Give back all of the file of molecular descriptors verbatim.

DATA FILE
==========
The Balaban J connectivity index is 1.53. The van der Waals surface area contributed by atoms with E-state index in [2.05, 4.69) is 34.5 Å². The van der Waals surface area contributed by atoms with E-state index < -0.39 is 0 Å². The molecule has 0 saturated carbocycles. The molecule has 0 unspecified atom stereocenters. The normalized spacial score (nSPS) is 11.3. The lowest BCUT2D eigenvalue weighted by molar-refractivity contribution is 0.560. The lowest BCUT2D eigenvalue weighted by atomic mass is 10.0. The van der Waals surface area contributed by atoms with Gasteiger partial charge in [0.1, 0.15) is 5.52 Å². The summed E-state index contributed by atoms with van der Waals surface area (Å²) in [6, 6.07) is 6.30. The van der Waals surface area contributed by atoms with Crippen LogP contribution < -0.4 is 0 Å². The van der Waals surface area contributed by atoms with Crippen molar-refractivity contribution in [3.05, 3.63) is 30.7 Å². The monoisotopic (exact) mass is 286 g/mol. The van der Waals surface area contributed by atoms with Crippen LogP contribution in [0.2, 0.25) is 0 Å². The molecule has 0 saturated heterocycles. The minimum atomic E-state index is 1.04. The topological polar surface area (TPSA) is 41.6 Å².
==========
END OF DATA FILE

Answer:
The Balaban J connectivity index is 1.53. The van der Waals surface area contributed by atoms with E-state index in [2.05, 4.69) is 34.5 Å². The van der Waals surface area contributed by atoms with E-state index < -0.39 is 0 Å². The molecule has 0 saturated carbocycles. The molecule has 0 unspecified atom stereocenters. The normalized spacial score (nSPS) is 11.3. The lowest BCUT2D eigenvalue weighted by molar-refractivity contribution is 0.560. The lowest BCUT2D eigenvalue weighted by atomic mass is 10.0. The van der Waals surface area contributed by atoms with Gasteiger partial charge in [0.1, 0.15) is 5.52 Å². The summed E-state index contributed by atoms with van der Waals surface area (Å²) in [6, 6.07) is 6.30. The van der Waals surface area contributed by atoms with Crippen LogP contribution < -0.4 is 0 Å². The van der Waals surface area contributed by atoms with Crippen molar-refractivity contribution in [3.05, 3.63) is 30.7 Å². The monoisotopic (exact) mass is 286 g/mol. The van der Waals surface area contributed by atoms with Crippen LogP contribution in [0.2, 0.25) is 0 Å². The molecule has 0 saturated heterocycles. The minimum atomic E-state index is 1.04. The topological polar surface area (TPSA) is 41.6 Å².